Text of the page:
Stocks could test new lows as soon as 48 hours after the Federal Reserve announces the first interest rate hike in more than nine years, Strategas Research Partners' Jason Trennert said Monday.
The chief investment strategist told CNBC's "Squawk Box" he would be an "aggressive buyer" on any such dip. The move would clear up uncertainty in the market, said Trennert, and would likely be accompanied by dovish language from Fed Chair Janet Yellen that would assure markets she won't derail the economic recovery, sending stocks higher.
The Federal Open Market Committee will announce its decision on its benchmark fed funds rate Thursday. The central bank has held that rate near zero since 2008.
It will be hard to make new highs until the market gets clarity on interest rates, Trennert said. Afterward, traders can focus on strong economic fundamentals.
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"The U.S. economy, if it can't withstand a 25 basis point increase in interest rates, we have other problems and we should look at other policies—fiscal, regulatory, trade—to help us out," he said.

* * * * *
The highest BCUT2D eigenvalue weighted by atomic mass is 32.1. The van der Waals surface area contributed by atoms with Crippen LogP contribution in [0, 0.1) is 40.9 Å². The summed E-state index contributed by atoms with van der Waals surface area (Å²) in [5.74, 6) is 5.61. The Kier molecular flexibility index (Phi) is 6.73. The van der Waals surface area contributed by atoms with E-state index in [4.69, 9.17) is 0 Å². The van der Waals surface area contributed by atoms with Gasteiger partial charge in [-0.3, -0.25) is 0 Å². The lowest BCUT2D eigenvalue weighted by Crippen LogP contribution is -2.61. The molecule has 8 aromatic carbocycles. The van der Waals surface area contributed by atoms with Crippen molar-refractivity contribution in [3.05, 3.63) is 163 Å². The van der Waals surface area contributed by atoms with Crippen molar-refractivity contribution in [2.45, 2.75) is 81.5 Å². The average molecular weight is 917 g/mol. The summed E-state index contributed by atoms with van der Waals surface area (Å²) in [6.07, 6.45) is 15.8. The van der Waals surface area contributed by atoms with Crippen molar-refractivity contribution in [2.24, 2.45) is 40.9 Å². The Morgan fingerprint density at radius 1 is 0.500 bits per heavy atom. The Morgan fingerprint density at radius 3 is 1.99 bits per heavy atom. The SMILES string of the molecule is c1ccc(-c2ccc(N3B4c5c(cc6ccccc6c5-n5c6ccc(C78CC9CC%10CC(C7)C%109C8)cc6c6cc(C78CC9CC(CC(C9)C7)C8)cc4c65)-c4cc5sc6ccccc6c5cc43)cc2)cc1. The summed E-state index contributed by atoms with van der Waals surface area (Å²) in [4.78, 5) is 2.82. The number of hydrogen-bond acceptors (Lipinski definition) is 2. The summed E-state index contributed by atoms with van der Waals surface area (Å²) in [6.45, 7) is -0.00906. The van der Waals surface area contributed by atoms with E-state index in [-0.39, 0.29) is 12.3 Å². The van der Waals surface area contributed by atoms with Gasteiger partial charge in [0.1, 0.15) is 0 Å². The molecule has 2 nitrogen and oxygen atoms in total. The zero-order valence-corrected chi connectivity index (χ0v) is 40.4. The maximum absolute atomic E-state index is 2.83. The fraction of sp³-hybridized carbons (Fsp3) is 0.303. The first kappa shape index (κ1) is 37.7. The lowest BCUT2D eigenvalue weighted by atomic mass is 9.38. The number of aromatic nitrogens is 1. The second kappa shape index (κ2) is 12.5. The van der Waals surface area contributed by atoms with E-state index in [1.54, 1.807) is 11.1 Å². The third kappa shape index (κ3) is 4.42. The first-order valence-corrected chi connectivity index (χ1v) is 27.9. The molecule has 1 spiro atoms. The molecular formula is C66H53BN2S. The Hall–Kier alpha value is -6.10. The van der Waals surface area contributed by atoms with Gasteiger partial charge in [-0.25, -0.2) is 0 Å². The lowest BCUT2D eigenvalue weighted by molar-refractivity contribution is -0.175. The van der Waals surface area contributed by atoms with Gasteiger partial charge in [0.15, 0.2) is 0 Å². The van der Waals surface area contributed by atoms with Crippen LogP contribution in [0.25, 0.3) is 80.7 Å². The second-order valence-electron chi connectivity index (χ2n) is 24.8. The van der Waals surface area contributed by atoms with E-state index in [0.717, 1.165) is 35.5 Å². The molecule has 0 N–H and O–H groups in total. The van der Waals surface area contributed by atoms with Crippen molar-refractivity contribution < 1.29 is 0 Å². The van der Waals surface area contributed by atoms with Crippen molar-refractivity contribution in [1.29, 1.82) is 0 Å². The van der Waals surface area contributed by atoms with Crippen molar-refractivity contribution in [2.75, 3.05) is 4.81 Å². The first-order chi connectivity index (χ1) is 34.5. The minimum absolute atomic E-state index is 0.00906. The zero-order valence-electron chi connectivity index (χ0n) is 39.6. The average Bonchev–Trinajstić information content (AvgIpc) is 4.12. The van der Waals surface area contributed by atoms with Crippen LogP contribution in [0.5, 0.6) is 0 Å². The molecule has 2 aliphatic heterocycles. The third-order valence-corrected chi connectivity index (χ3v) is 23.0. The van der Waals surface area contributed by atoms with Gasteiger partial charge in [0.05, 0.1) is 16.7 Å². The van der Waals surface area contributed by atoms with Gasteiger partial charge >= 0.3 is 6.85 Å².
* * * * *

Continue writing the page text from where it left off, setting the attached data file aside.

Philip Orlando, chief equity strategist at Federated Investors, said he too expects a sharp downside move in stock markets after liftoff. But there is also risk to holding off on the hike, he added.
"The raise in interest rates typically has a knee jerk reaction down," he told "Squawk Box." "If the Fed doesn't [increase rates], the thought process is what do they know that we don't know in terms of economic growth or earnings growth?"
However, he too believes the U.S. economy is capable of withstanding the normalization of rates.
"Over the course of the last 60 years or so, a normal fed funds rate is 5 percent. We're talking about getting the funds rate to 1 percent maybe by the middle of next year, and Yellen stopping at that point," he said.
"That 1 percent, given the complexity and size of the U.S. economy, is not going to derail economic growth here, corporate earnings, or ... market performance."
The will possibly retest its 52-week low of 1,820 after a rate hike, but will then head higher, he said. "We get this behind us and we start to focus on a resumption of economic growth, resumption of earnings growth."